Vorarlberg architecture is strongly characterised by the region, the building material wood and its craftsmanship, as well as its own understanding of living culture – how can this be communicated to your guests (also beyond the borders)?
Jürgen Haller: Vorarlberg builds differently. Architects and craftsmen design surprisingly modern things. Works of simple elegance, with special sensual qualities. Today's building style is based on traditional knowledge and skills that are constantly being developed. Hardly any other region in the world has such a density of high-quality timber architecture and harmoniously combines old and new building culture. The demand for energy efficiency and sustainability is just as high as the demand for design. Vorarlberg's exceptional timber architecture is now known far beyond its borders and makes the region a popular holiday destination for guests interested in architecture and culture.
You deliberately decided against the city and in favour of the "province" with your office location – why?
Jürgen Haller: If you want to be successful as an entrepreneur, sooner or later you will ask yourself whether it would be better to move from the province to the city. For us, this question does not arise. Our home in Bregenzerwald is the right place for our approach to architecture. But we have deliberately located our office in an apartment building – in Tempel 74 in Mellau. Because there, where the world is our guest, we find impulses from outside that challenge and inspire us.
What special challenges can you face as an architect in the Bregenzerwald and what unique opportunities can arise?
Jürgen Haller: Since Vorarlberg, and especially the Bregenzerwald, is a paradise for architecture and culture enthusiasts, encounters often arise from which beautiful projects sometimes develop abroad. Sometimes such encounters also lead to close friendships and long-standing connections.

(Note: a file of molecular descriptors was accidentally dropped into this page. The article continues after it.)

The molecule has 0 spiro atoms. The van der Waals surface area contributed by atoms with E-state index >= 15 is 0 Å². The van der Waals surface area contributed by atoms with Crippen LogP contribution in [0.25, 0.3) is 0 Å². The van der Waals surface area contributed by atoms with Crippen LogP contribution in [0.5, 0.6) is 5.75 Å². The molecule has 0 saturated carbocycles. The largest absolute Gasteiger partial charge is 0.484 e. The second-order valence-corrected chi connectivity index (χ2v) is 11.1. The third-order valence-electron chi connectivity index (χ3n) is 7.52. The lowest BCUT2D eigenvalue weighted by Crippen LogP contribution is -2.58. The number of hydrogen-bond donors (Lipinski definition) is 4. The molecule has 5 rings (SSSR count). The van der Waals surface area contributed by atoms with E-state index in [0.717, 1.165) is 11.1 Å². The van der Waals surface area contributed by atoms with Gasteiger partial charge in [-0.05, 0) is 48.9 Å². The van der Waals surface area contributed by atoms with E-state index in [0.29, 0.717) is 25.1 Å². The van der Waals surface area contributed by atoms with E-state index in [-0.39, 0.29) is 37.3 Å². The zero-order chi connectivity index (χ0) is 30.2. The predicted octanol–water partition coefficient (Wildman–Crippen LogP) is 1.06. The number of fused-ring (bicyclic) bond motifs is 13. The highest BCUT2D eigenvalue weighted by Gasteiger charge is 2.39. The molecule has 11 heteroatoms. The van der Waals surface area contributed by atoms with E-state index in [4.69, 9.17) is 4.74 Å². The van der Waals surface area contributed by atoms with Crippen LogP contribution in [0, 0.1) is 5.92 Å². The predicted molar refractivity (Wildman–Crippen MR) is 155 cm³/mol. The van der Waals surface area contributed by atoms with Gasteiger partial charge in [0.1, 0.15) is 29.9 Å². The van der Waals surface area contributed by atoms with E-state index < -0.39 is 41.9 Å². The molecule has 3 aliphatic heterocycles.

Every Friday you give a guided tour of Mellau and talk about Bregenzerwald architecture - why is this particularly important to you and who are your listeners?
Jürgen Haller: As a passionate master builder, I live the successful combination of architecture and craftsmanship. The office is always open for our guests of Tempel 74 and the Mesmerhaus. During my weekly guided tours to the architectural highlights in Mellau and the surrounding area, I share my detailed experiences from the idea to the realisation of a building. Shop talk and personal exchange in a holiday mood - what could be better?
A project that you would definitely like to realise in the region and why?
Jürgen Haller: As our two children reach adolescent age, I am worried about where and how they can spend their free time and, above all, their night times. In our youth there were still some nightclubs, discos and meeting places for the young. With the death of pubs, these places have also disappeared. In the meantime, there are also ambitions to accommodate such premises in semi-public projects. Unfortunately, this is all going very slowly and mostly fails because of the costs and the political decision-makers. A house for the youth with a disco, localities etc. would be a nice challenge.
Tips from Jürgen Haller – Visit to the Bregenz Forest
Must-do: BUS:STOP Krumbach. Architects from seven different countries designed seven different bus stops in Krumbach, small utility buildings in public space. But that is only one side of a courageous project. On the other side is an unusual dialogue with Vorarlberg tradition, building culture and craftsmanship.
Must-try: s`Ernele Hittisau. The shop is a showcase for the region - in more ways than one: chef Felix Groß, a good friend of ours, prepares the dishes directly in the dining room. Only products from a maximum of 100 kilometres away and from the large in-house vegetable and herb garden make it onto the plates. The well-stocked shelves offer selected gems with Bregenzerwald roots. And the design language of the modern, light-flooded wooden cube is unique in Vorarlberg. The closeness to the guest, the uncompromising relationship with the products and suppliers and the extraordinary architecture and atmosphere make the Ernele incomparable.
Must-see: Werkraum Andelsbuch. Inspiring each other, tackling, learning and growing - anyone who approaches the Werkraum Haus recognises the community spirit that precedes this building. Pioneer and architect Peter Zumthor got to know the craftsmen from the Bregenzerwald in the mid-1990s during the construction of the Kunsthaus Bregenz. Together with them, he realised the visionary, powerful design of the Werkraum-Haus from 2008 to 2013.
6881 Mellau, Austria
Phone: +43 5518 21076